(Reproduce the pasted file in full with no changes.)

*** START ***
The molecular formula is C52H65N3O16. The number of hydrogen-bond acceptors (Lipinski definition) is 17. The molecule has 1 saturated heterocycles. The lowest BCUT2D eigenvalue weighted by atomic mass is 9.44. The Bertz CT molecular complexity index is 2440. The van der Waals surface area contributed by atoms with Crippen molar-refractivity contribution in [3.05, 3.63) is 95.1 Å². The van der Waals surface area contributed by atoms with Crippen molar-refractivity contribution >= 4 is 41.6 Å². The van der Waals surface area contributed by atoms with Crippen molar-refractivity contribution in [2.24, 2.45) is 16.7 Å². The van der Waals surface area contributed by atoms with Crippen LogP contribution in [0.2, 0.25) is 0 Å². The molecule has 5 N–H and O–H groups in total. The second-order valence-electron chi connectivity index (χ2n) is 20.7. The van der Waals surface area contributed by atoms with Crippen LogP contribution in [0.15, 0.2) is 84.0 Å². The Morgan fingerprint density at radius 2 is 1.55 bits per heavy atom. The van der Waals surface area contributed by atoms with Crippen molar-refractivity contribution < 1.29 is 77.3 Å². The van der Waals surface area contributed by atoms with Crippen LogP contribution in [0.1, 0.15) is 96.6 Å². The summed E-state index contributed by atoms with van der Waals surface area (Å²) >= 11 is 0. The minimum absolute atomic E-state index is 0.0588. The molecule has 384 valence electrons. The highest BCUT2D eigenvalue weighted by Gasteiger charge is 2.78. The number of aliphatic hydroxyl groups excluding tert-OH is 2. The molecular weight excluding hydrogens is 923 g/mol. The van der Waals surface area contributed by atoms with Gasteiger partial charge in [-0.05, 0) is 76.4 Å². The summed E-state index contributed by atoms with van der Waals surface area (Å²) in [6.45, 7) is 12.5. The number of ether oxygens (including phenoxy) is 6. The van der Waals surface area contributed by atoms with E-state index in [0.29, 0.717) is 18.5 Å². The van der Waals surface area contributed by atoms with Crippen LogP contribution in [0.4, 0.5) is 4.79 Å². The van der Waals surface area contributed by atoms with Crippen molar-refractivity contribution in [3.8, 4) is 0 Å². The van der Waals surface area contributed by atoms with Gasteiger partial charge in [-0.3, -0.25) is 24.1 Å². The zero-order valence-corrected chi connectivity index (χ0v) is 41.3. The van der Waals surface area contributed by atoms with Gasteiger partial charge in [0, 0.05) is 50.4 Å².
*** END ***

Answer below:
The molecular formula is C52H65N3O16. The number of hydrogen-bond acceptors (Lipinski definition) is 17. The molecule has 1 saturated heterocycles. The lowest BCUT2D eigenvalue weighted by atomic mass is 9.44. The Bertz CT molecular complexity index is 2440. The van der Waals surface area contributed by atoms with Crippen molar-refractivity contribution in [3.05, 3.63) is 95.1 Å². The van der Waals surface area contributed by atoms with Crippen molar-refractivity contribution >= 4 is 41.6 Å². The van der Waals surface area contributed by atoms with Crippen molar-refractivity contribution in [2.24, 2.45) is 16.7 Å². The van der Waals surface area contributed by atoms with Crippen LogP contribution in [0.2, 0.25) is 0 Å². The molecule has 5 N–H and O–H groups in total. The second-order valence-electron chi connectivity index (χ2n) is 20.7. The van der Waals surface area contributed by atoms with Crippen LogP contribution in [0.15, 0.2) is 84.0 Å². The Morgan fingerprint density at radius 2 is 1.55 bits per heavy atom. The van der Waals surface area contributed by atoms with Crippen molar-refractivity contribution < 1.29 is 77.3 Å². The van der Waals surface area contributed by atoms with Crippen LogP contribution in [0.1, 0.15) is 96.6 Å². The summed E-state index contributed by atoms with van der Waals surface area (Å²) >= 11 is 0. The minimum absolute atomic E-state index is 0.0588. The molecule has 384 valence electrons. The highest BCUT2D eigenvalue weighted by Gasteiger charge is 2.78. The number of aliphatic hydroxyl groups excluding tert-OH is 2. The molecular weight excluding hydrogens is 923 g/mol. The van der Waals surface area contributed by atoms with Gasteiger partial charge in [-0.05, 0) is 76.4 Å². The summed E-state index contributed by atoms with van der Waals surface area (Å²) in [6.45, 7) is 12.5. The number of ether oxygens (including phenoxy) is 6. The van der Waals surface area contributed by atoms with E-state index in [0.29, 0.717) is 18.5 Å². The van der Waals surface area contributed by atoms with Crippen LogP contribution in [0.4, 0.5) is 4.79 Å². The van der Waals surface area contributed by atoms with Crippen molar-refractivity contribution in [3.8, 4) is 0 Å². The van der Waals surface area contributed by atoms with Gasteiger partial charge in [-0.3, -0.25) is 24.1 Å². The zero-order valence-corrected chi connectivity index (χ0v) is 41.3. The van der Waals surface area contributed by atoms with Gasteiger partial charge in [0, 0.05) is 50.4 Å².